Flow cytometry (FCM) was successfully used to analyze freshwater bacteria and viruses in lake sediments after relatively simple sample treatment and optimization of dilution/fixation/staining procedures. Biological particles from Lakes Geneva and Bourget were first separated from the sediments by using both Sodium Pyrophosphate (0.01 M final concentration) and Polyoxyethylene-Sorbitan Monooleate (10% final concentration) and sonicating for 3 min in a water bath. The best results (based on FCM signature and the highest virus and bacterial yields from the sediments) were obtained by formaldehyde fixation carried out within less than one hour (2% final concentration, vs. no fixation or using glutaraldehyde at different concentrations), SYBR-Green II staining (×1 / 20,000 stock solution concentration, vs. use of SYBR-Gold and SYBR-Green I dyes at different concentrations). There was a considerable loss of particles after only a few days of storage at either 4 or - 22 °C. For FCM analysis, the samples were diluted in Tris–EDTA buffer (pH 8) and heated for 10 min at 75 °C after incubating for 5 min in the dark. The bacterial and viral counts paralleled those obtained using epifluorescence microscopy (EFM), but EFM always gave lower counts than FCM. Analysis of the distribution of the viruses in the water column and in the sediments of Lakes Bourget revealed a marked gradient, with larger quantities in the top layer of the sediment than in the water above it. These results are discussed, as well as the possible novel application of flow cytometry in the study of aquatic viral ecology.
http://www.sciencedirect.com/science/article/pii/S016770120500151X

Raman spectroscopy and chemical imaging for quantification of filtered waterborne bacteria. Escoriza, M. F., J. M. van Briesen, et al. (2006). Journal of Microbiological Methods 66: 63-72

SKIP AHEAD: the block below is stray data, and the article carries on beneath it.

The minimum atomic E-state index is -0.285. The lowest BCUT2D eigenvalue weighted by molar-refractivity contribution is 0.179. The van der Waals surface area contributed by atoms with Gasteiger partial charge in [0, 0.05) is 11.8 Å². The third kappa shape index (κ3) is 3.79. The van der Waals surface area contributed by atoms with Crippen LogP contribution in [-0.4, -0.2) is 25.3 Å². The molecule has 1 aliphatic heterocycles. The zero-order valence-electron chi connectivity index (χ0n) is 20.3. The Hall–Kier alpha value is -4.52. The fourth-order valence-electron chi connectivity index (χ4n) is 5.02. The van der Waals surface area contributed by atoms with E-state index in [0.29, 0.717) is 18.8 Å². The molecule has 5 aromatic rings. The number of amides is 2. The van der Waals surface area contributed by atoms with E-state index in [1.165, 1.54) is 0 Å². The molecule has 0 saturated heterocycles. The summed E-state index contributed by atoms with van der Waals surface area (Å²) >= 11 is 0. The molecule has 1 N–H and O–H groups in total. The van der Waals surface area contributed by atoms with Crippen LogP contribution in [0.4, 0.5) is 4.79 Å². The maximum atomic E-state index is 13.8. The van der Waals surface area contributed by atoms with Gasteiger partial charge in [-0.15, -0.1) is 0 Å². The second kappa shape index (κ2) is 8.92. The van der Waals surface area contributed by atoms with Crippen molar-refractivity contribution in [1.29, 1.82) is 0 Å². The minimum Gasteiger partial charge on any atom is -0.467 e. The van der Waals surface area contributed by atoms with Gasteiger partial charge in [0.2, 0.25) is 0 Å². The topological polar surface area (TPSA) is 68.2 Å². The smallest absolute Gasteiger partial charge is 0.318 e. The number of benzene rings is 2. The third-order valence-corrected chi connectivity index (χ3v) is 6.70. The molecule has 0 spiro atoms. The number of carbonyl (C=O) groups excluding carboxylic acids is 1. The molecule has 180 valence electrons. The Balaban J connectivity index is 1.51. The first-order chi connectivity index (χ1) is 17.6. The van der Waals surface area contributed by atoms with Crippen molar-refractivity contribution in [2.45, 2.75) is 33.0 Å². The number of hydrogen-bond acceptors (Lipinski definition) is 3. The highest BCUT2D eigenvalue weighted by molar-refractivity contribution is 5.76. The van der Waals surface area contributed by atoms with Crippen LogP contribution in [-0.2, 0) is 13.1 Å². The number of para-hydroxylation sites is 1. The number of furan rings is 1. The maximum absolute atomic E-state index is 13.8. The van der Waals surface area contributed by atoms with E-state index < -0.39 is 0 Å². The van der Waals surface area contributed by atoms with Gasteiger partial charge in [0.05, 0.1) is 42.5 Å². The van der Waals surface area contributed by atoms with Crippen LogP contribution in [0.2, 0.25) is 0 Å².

Rapid and reliable assessment of pathogenic microbial contamination in water is critically important. In the present work we evaluated the suitability of Raman Spectroscopy and Chemical Imaging as enumeration techniques for waterborne pathogens. The prominent C–H stretching band observed between 2800–3000 cm-1 of the spectrum is used for quantification purposes. This band provides the highest intensity of the bacterial-spectrum bands facilitating the detection of low number of microorganisms. The intensity of the Raman response correlates with number of cells present in drops of sample water on aluminum-coated slides. However, concentration of pathogens in drinking and recreational water is low, requiring a concentration step, i.e., filtering. Subsequent evaluation of filtering approaches for water sampling for Raman detection showed significant background signal from alumina and silver membranes that reduces method sensitivity. Samples concentrated by filtration show good correlation between Raman spectroscopy and other quantification methods including turbidity (R2=0.92), plate counts (R2=0.87) and dry weight (R2=0.97). Background interferences did not allow for evaluation of this relationship at low cell concentrations.
http://www.sciencedirect.com/science/article/pii/S0167701205003325

Rapid and Simple Quantification of Bacterial Cells by Using a Microfluidic Device. Chieko Sakamoto, Nobuyasu Yamaguchi, and Masao Nasu (2005). Applied and Environmental Microbiology, p. 1117–1121 Vol. 71, No. 2

This study investigated a microfluidic chip-based system (on-chip flow cytometry) for quantification of bacteria both in culture and in environmental samples. Bacterial numbers determined by this technique were similar to those obtained by direct microscopic count. The time required for this on-chip flow cytometry was only 30 min per 6 samples.